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Movement planning under risk

Dr. Laurence Maloney

Tuesday, March 02, 2004, 01:00pm - 02:00pm

Psychology & Neural Science, New York University

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Movement planning under risk

 

I'll describe a novel movement planning model based on statistical decision theory and report experiments that compare human performance with optimal performance. In these experiments subjects had to rapidly touch a target region on a computer screen. Hitting the target within a prescribed time limit gained them a monetary reward. There were also one or more penalty regions on the screen that could partially overlap the target region. Hitting these regions incurred a specified monetary penalty. In planning movements, the ideal subject had to trade off the risk of missing the reward against the risks of inadvertently hitting one or more nearby penalty regions. The risks resulted only from their own motor variability. Our subjects did alter their performance in response to changes in the penalties and their performance across experiments was not far from optimal (their winnings were typically 90% or more of what an ideal movement planner with their motor system could have won). Our results indicate that subjects effectively used an estimate of their own motor variability in planning their movements. I'll also describe an experiment in which we increased the subject's effective motor variability and tested whether s/he would correctly compensate.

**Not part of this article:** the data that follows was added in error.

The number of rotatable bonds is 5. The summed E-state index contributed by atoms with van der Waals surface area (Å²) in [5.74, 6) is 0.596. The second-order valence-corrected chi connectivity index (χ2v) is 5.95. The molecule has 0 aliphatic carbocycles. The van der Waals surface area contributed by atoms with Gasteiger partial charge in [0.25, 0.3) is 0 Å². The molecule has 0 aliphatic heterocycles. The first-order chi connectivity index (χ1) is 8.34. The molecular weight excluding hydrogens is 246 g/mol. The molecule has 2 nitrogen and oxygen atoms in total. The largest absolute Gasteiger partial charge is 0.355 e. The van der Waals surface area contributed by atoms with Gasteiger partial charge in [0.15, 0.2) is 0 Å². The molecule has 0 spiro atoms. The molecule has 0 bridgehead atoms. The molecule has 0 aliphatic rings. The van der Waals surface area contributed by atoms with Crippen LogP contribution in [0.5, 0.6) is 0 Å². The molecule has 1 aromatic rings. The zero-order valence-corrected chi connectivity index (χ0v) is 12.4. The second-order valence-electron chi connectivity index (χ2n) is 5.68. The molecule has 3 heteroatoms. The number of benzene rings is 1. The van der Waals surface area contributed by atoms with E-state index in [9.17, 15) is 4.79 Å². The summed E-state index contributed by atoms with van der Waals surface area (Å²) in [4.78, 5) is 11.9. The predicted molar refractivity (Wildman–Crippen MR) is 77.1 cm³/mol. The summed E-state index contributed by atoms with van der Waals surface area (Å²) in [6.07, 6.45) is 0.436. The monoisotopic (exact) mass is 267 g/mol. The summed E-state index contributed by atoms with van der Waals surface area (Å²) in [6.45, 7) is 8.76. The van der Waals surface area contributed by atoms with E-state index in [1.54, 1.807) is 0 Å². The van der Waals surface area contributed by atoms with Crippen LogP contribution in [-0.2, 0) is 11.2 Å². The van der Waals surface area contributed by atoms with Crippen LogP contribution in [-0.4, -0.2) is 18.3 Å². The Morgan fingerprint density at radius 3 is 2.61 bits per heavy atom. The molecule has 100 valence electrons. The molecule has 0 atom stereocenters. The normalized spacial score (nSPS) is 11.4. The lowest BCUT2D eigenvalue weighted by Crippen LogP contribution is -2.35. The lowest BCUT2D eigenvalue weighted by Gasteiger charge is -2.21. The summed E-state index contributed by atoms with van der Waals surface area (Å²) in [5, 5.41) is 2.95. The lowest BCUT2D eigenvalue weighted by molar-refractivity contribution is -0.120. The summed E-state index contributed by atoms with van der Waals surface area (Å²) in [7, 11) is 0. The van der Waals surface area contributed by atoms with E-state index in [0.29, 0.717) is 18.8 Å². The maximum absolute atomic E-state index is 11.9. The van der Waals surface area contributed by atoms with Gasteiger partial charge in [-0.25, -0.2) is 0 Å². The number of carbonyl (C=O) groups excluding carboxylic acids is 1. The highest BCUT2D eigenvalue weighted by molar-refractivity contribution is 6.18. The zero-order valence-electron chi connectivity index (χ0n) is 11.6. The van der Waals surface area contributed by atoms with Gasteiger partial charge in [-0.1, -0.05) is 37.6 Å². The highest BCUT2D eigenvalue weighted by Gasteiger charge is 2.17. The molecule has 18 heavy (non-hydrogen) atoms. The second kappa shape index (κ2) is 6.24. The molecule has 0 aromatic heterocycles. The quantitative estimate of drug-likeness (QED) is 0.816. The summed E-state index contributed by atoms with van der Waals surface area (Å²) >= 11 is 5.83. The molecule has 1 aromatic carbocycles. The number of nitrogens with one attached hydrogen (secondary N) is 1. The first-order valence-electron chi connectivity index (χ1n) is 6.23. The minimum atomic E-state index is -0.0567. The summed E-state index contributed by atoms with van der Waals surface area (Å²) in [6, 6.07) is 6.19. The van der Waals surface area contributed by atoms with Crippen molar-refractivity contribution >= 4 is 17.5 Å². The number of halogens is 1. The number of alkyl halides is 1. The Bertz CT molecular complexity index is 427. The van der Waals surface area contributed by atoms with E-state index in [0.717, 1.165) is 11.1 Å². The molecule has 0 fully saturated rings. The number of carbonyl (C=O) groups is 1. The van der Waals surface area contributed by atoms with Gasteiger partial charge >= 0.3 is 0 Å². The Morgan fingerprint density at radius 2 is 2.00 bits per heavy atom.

Movement planning under risk is a form of decision making under risk. I'll draw parallels with the work of Kahneman & Tversky, arguing that movement planning under risk is a far more difficult problem than a simple choice among pairs of gambles and yet the human subject seems better constructed to plan movements than to make mathematically-equivalent economic choices.

 

Work supported by NIH EY08266, HFSP RG0109/1999-B and the DFG (Emmy-Noether-Programm)

Dr. Laurence Maloney